Trailers are an under-appreciated art form insofar that many times they’re seen as vehicles for showing footage, explaining films away, or showing their hand about what moviegoers can expect. Foreign, domestic, independent, big budget: What better way to hone your skills as a thoughtful moviegoer than by deconstructing these little pieces of advertising?
This week we get on the bus, get horrific in the wild west, get ready for a new baseball season, pay respect to Aretha Franklin’s greatness, and get weird while trying to play Pac-Man. Read More »
That the Aretha Franklin concert documentary Amazing Grace exists at all is something of a miracle. It was originally filmed by Sydney Pollack to accompany the recording of her live 1972 gospel album of the same name. Franklin’s album would go on to sell two million copies. The film, however, went unseen for 46 years. Pollack failed to use clapper boards during the filming process, making it almost impossible to sync up the sound and the image. Filmmaker Alan Elliott bought the footage back from Warner Brothers in 2007 and fixed it up, but legal troubles with Franklin pushed the release of Amazing Grace further and further back.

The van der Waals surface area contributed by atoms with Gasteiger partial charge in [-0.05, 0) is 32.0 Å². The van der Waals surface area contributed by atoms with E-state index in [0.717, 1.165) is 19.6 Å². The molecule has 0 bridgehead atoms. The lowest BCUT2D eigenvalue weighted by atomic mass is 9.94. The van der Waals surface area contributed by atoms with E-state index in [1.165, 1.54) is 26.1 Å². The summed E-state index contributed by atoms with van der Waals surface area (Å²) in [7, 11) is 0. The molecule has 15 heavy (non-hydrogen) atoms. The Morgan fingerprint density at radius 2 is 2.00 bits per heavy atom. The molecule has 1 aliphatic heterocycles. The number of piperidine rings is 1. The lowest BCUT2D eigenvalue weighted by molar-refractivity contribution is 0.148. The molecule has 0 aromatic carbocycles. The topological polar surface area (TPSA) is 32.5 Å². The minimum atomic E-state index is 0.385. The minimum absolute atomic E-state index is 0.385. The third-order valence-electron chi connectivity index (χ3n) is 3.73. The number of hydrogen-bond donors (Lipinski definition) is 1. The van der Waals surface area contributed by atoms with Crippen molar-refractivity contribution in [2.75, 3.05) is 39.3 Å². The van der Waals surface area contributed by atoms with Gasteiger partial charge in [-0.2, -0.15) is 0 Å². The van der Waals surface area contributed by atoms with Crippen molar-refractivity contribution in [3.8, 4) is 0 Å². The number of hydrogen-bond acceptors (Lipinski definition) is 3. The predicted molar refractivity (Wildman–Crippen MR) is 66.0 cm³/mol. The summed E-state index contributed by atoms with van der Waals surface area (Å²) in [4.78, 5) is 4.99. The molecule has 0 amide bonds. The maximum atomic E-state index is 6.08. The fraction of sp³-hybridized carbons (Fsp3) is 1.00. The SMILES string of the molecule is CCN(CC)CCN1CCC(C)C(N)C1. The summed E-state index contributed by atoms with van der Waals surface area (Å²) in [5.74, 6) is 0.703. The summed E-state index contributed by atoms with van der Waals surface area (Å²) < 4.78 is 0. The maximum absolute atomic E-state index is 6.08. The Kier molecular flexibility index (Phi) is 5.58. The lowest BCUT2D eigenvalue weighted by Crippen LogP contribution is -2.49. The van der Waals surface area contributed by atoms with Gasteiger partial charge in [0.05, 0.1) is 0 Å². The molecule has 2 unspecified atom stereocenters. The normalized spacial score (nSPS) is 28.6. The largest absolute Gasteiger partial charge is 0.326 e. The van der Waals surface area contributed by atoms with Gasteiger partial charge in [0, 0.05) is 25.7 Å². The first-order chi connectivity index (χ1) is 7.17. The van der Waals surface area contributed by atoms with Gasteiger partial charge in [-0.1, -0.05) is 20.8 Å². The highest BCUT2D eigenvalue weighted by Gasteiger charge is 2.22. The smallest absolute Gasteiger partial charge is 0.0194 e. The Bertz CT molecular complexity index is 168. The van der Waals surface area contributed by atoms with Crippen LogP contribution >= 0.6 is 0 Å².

Finally, a 90-minute version of Franklin’s two-night show at the New Temple Missionary Baptist Church has seen the light of day, and the result, thank goodness, is glorious. Much like another long-embattled music doc, Les Blank’s film about Leon Russell, A Poem is a Naked Person, Amazing Grace provides not only dynamic music, but a detailed glimpse into the time and place in which it was made. The music is moving, Franklin is stunning, and the church is full of characters.
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